In the preferred embodiment of the invention, the controller unit 120 comprises a personal computer having a display monitor, an operator accessible keyboard, and a central processing unit (CPU) which governs operation of the production line 100. The CPU includes a programmable microprocessor that executes a control program containing a schedule of operations to be performed to produce a batch of individual muntin bars suitable for subsequent assembly into a grid. The microprocessor controls feeding the stock from supply station 102, and processing of the stock at stations 104, 110, 112 and 114. FIG. 6 shows schematically a link or line of communication between each of the various stations and the controller 120. The control program thus dictates the production schedule of the muntin bars manufactured by the production line 100.
Accordingly, when the muntin bars for a given size insulating glass unit, such as the unit 10 of FIG. 1, are to be produced, the ribbon stock is fed from supply station 102 and a signal is generated by the loop feed sensor 108 and transmitted to the controller unit 120. The controller unit 120 speeds up, slows or stops the supply station motor depending on the condition of the stock loop at the sensor 108. However, once the production line 100 is in operation, feed of stock through the production line generally is governed by the controller stopping or activating the rolling mill.
The stock passes through the first forming station 104 with the controller 120 monitoring the feed rate of stock. The controller 120 stops the rolling mill during activation of the punching unit 162. The punching unit 162 is provided with a sensor (not shown) that detects when the punch 175 has been raised to its upper position, and a sensor (not shown) that detects when the punch 175 has been lowered to its lower position. After the unit receives a punch command from the controller 120, the sensors detect whether the punch has reached its lower position and then raised to its upper position. If so, the rolling mill is activated to resume feeding the stock through the production line. If not, the rolling mill is not activated.
After the stock has been punched as detected by the sensors, operation of the rolling mill resumes and the notched stock passes through the mill and is formed into a tube. The tube exits through the nip between the rolls of the final roll assembly 212 (i.e., the final pass of the rolling mill) and engages a sensor, e.g., rotary encoder 300. The encoder 300 has a roller with a frictional outer surface and is rotated upon being contacted by the tube exiting the rolling mill. A pair of V-shaped rollers are preferably disposed above the encoder roller so that substantially equal pressure is applied to the top and bottom of the tube exiting the station 110.
The encoder 300 generates a signal that is transmitted to the controller 120 indicating the position of the tube passing through the rolling mill, as well as the position of the ribbon stock passing through the punching unit. This information is used to control movement of the stock through the production line 100 to ensure that the notches are properly located in the stock, and that the third forming station 112 cuts the tube at correct locations to produce individual muntin bars having a correct length. The encoder 300 transmits a signal that correctly indicates the position of stock in the line even if slippage in the line occurs, due to the encoder signal being generated by physical contact with the tube.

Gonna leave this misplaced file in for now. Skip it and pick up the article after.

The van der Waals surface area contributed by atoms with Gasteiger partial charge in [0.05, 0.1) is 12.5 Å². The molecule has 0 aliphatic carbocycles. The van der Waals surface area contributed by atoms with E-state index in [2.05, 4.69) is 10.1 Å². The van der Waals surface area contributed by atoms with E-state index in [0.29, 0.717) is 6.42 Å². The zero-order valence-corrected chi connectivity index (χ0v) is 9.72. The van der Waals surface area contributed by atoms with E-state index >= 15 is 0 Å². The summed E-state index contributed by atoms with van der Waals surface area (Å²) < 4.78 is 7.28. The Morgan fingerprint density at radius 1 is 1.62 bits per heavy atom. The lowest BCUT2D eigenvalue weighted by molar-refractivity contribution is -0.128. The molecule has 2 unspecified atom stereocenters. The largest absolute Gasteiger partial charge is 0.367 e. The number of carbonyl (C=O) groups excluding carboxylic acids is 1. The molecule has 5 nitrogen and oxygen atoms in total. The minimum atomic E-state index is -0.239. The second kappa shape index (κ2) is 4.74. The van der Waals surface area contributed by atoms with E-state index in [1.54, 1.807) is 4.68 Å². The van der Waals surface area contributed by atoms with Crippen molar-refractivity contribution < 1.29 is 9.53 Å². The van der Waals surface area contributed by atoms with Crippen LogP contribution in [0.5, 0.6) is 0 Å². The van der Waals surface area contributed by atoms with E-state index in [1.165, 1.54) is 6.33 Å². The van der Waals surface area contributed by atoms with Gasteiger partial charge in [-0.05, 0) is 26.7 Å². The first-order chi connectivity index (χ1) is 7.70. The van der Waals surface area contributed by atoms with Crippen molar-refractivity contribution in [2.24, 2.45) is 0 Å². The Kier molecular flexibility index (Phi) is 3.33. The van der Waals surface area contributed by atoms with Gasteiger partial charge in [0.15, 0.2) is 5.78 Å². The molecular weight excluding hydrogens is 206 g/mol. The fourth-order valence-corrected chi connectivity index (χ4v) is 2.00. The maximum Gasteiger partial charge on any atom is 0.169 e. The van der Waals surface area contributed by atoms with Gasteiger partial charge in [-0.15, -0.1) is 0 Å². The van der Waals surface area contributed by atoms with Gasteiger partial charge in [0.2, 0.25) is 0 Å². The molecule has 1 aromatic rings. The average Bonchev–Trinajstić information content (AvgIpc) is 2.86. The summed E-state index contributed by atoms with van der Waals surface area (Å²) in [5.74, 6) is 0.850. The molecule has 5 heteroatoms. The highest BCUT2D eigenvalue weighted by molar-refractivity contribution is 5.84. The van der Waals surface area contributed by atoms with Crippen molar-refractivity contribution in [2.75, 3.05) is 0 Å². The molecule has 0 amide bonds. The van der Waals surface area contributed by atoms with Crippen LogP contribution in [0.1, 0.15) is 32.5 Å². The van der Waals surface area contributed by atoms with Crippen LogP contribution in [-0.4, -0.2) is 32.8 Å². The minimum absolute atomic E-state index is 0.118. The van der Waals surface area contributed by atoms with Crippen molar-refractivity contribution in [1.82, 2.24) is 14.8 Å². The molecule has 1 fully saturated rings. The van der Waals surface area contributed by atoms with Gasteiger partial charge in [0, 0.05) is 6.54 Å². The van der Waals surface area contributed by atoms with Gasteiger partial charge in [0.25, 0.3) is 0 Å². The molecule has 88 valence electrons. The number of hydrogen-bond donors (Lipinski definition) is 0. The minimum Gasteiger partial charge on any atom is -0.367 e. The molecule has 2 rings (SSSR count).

The controller 120 controls the third forming station 112 to sever the tube into an appropriately sized individual muntin bar. When the tube is in position at the station 112, the saw is moved upward through the slot 306 in the platform 304 and severs the tube. A first sensor (not shown) is located beneath the conveyor belt adjacent the station 112 and detects whether the severed muntin bar is in a payout position, a position where the bar needs to be removed from station 112 by the conveyor. If the bar is in such a payout position, the controller stops the rolling mill to prevent a tube being formed and fed to the station 112 before the severed muntin bar has been removed by the conveyor. A second sensor (not shown) is mounted beneath the conveyor belt adjacent the station 112 and detects whether the conveyor belts are in a position so that the hooks 328 will engage the severed bar upon actuation of the conveyor. If the belts are not in proper position, the rolling mill is stopped and not activated until the belts have been moved to a muntin bar engaging position. A third sensor (not shown) is mounted beneath the conveyor belt adjacent the end of the conveyor disposed away from the stock travel path P and detects whether the conveyor is fully loaded with muntin bars. If such condition is detected, the rolling mill is stopped until at least some of the muntin bars are removed from the conveyor belts. The conveyor may be operated to perform various functions, for example, carrying a batch of the muntin bars to another location (not shown) where they are assembled into a grid for use in an insulating glass unit, or carrying the muntin bars to one of different storage locations where they are stored according to their size, color or finish, etc.